The Life Instinct: unification, the eternal return, the perpetuation and MAINTENANCE of the species, survival systems and operations, equilibrium.

– Mierle Laderman Ukeles, Manifesto for Maintenance Art, 1969!

This month is different because I left Chicago—it’s the first time in six years I wasn’t in Pilsen for the Fourth—to study for a month in the Naropa Summer Writing Program. The point isn’t that I’m fancy (I’m not; I saved up!), it’s that this place is wonderful so I want to be your Mina Harker. (Or for you to be her yourself. Here’s the archive.)

This column is different too. I’m still in Boulder. I decided to write you from here, even though I need to turn in my portfolio soon eek, because I like the idea of book-review-as-postcard. I am writing you now, before I get back and set this experience against Chicago’s meat and concrete and home. I didn’t want to write starry-eyed, and I didn’t want to write retrospectively. I just want to show you some books I read while I was here, because I found them, living in a city where the sky—not the neighborhood—is what centers.

My constraints were that I couldn’t write about anything I had to read for class, and I couldn’t write about anything I’d heard about before. To sort that out I started taking selfies—these snapshots below—on lunchbreaks in the Ginsberg Library. I thought I was taking these pictures for myself, but in class yesterday I realized I was taking them for this column. Fragments are a good way to show  reading for research and pleasure while on deadline (dovetailing with what Carl Wilson says about poetry here). Plus these are personal because each one represents something I copied into my notebook, or otherwise Felt Very Near and Dearly.

Next month will be same as before—your regularly scheduled MAINTENANCE. If there’s something you’d like me to read, or read about, let me know: mairead dot case at gmail dot com.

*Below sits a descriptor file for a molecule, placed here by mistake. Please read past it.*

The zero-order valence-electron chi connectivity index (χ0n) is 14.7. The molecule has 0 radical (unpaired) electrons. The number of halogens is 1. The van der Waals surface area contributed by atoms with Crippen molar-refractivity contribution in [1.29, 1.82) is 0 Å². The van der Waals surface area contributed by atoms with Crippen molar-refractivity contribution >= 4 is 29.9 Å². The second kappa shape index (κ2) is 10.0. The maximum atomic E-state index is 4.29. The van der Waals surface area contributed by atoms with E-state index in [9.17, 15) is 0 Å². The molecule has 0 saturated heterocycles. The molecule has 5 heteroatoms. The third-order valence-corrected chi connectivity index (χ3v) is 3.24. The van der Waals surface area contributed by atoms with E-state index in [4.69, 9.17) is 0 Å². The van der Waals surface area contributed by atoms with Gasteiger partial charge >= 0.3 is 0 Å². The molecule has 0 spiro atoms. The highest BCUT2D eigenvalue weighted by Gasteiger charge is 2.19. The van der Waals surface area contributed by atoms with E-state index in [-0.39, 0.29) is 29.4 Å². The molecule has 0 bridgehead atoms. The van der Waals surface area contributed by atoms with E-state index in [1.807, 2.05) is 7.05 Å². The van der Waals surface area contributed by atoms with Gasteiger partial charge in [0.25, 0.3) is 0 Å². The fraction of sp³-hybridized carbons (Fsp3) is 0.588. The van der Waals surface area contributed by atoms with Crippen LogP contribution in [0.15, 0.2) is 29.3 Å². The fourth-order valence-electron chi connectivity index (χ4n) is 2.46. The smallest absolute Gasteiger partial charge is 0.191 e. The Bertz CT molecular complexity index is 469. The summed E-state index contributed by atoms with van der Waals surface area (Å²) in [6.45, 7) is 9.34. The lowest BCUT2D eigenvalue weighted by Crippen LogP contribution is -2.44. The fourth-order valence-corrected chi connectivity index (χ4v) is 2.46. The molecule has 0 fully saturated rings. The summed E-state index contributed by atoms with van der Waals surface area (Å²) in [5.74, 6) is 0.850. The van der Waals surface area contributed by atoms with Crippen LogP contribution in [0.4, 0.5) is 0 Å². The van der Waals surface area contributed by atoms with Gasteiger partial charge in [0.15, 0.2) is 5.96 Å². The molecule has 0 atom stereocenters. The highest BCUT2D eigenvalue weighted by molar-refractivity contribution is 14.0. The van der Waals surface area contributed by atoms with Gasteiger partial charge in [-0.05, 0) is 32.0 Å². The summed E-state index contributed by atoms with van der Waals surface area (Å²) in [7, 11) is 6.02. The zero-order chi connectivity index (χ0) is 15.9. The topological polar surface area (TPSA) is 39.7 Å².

Publications discussed here:
+ Heavenly Breakfast: an Essay on the Winter of Love by Samuel R. Delany (Bantam, 1979)
+ Under Milk Wood: A Play for Voices by Dylan Thomas (New Directions, 1954)
+ Civil Disobediences, edited by Lisa Birman and Anne Waldman (Coffee House Press, 2004)
+ Margery Kempe by Robert Glück (Serpent’s Tail, 1994)
+ I, Afterlife: Essay in Mourning Time by Kristin Prevallet (Essay Press, 2007)
+ What’s With Modern Art? by Frank O’Hara, edited by Bill Berkson (Mike and Dale’s Press, 1999)
+ “A poem for record players” by John Wieners (1958)


HEAVENLY BREAKFAST by Samuel R. Delany (Bantam, 1979)

My first night, I walked to Pearl Street to buy a sandwich and something to read. Missions help. I found Trident and bought this book, which is also an essay, because this introduction here made me feel like I’d  swallowed a rock and needed to cry. Heavenly Breakfast is the commune where Samuel Delany lived, on the Lower East Side in 1967-8, and also his band. Babies lived at Heavenly Breakfast too, one bathroom didn’t have a door, folks “balled” a lot, and the kitchen was for guests, meals, practice, and the bathtub. “If you’ve ever indulged the fantasy of being invisible,” Delany writes, “you’d probably like commune life.” Heavenly Breakfast is clean, quick, and gripping, not so much a book about rock bands and sex as it is holding space, and living together in the in-between.